The uneasy placement of a figure within a ground is a constant device in Eggerer’s oeuvre. In Norma, 2001, an arresting painting of a tourist boat chugging toward the viewer, the sea that keeps the boat afloat and that surges up around its prow drains away at the foot of the canvas, leaving a narrow margin of emptiness punctuated with broad stripes of color. Like the cartoon character who runs off a cliff but doesn’t fall until he notices that he’s suspended in midair, the viewer of Norma and similarly structured works is caught off guard by the collapse of his or her visual moorings. Of course such artificial vertigoes are a staple of the history of abstraction, and Eggerer puns on them in a variety of ways. The limbs of some passengers in Norma rhyme with the drips that draw together the different registers of the canvas; other figures are sketched in as empty contours with lightly penciled indications of clothing or anatomy. Indeed, the men and women in Norma seem under assault from the very means of their representation. Another way of saying this is that Eggerer’s canvases are presented as palimpsests of their own making. Iroquois, 2001, for instance, which shows four hunters and their dogs, again derived from a photograph, and again facing the viewer head on, has an intentionally unfinished look. The figures and dogs are sketched rather than painted and the background is filled with unevenly covered pentimenti of earlier compositions. This aesthetic of the unfinished is consistent with the incomplete suturing between figure and ground, the approximation of readymade photographs in painted form, and the curdled sweetness of color that characterizes Eggerer’s painting. In sum, the emergence of figures as “healthy” representations is impeded, disrupted, even deformed.

Indeed, Eggerer shows this failed process of figuration to be rooted squarely in the social. A large proportion of his paintings are derived from photographs of crowds or groups engaged in sports or other forms of entertainment or strenuous activity. Typically these groups face the viewer, as though the painting contained an audience looking out. The unsettling sensation that one’s own act of spectatorship is under surveillance by an imagined community bearing down by boat or on horseback reinscribes Eggerer’s theme of the uneasy integration of the individual into the social. This time it’s the viewer who feels alienated, even threatened by a painterly universe beyond his grasp. It is this double confrontation between figure and ground within the painting and between viewer and artwork in the act of looking that gives force to the tension between abstraction and figuration which distinguishes Eggerer’s art. Many contemporary painters have attempted to reinvent abstraction by peeling away the surfaces of our designed and commercialized world to make suave images emptied of the psychological charge and conceptual force of the best twentieth-century nonobjective art; at the same time, in a related attenuation of meaning, painterly figuration has been mediated by photography, serving once again to insist that the medium can only approximate a second- or third-order experience. What is striking about Eggerer’s art is that he brings these strategies into uncomfortable juxtaposition. There’s something excruciating in the misfit of his compositions—a quality he has called “bitchiness,” but which I regard as a dialectic of competing superficialities. We may live in a world of surfaces, but Eggerer’s art won’t let us glide over them.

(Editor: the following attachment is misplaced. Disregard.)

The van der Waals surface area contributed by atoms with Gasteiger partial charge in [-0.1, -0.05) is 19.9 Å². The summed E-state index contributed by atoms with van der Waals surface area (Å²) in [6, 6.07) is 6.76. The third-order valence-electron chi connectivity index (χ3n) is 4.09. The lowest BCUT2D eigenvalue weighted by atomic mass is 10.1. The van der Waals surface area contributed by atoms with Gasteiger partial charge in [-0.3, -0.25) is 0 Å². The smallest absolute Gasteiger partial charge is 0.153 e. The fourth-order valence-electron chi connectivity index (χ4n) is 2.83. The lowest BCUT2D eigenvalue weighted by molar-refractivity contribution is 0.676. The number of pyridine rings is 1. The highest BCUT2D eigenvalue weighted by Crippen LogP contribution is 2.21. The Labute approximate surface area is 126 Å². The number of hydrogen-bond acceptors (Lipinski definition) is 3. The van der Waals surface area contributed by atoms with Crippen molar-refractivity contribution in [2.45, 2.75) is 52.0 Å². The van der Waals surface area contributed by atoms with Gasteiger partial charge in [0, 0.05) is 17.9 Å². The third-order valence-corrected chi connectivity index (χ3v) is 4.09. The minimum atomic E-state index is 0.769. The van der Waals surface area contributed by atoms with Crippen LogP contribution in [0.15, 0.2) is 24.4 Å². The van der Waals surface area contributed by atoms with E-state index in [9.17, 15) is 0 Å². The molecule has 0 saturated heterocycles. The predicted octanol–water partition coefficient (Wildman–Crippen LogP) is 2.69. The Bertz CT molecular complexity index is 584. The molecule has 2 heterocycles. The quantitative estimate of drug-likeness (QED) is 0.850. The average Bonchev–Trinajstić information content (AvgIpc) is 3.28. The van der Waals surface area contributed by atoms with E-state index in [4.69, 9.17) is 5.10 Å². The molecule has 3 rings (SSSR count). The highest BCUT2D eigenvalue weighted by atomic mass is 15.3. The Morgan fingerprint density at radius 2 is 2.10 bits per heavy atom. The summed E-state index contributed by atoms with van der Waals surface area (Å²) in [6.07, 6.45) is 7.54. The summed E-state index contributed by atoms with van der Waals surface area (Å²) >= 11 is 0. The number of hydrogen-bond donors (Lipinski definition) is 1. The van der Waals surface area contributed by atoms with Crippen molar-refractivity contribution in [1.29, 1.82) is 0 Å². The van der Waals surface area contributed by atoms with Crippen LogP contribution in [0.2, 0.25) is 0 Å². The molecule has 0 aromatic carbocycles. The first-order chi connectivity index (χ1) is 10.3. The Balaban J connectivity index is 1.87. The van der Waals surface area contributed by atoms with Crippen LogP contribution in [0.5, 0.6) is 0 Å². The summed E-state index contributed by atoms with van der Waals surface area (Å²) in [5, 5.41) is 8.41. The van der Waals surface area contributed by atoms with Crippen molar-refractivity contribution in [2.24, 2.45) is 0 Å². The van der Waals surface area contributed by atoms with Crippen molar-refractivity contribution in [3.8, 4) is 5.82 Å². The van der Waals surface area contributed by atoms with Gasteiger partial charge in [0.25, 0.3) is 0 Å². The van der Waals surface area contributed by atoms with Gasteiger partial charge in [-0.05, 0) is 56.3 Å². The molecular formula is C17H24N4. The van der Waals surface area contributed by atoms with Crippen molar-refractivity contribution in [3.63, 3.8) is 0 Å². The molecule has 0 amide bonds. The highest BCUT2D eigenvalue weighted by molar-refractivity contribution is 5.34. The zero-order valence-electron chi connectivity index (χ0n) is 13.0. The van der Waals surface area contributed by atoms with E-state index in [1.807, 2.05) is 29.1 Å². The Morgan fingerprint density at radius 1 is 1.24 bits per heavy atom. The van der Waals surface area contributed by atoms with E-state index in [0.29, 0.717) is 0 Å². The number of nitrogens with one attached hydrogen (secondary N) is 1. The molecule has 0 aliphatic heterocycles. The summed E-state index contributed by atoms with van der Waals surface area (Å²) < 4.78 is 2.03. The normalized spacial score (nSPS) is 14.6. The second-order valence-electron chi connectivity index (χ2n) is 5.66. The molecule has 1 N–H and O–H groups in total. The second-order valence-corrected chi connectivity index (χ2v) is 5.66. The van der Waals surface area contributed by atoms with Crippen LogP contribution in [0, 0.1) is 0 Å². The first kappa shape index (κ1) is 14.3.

David Joselit is associate professor of art history at the University of California, Irvine, and the author of Infinite Regress: Marcel Duchamp 1910–1941 (MIT Press, 1998).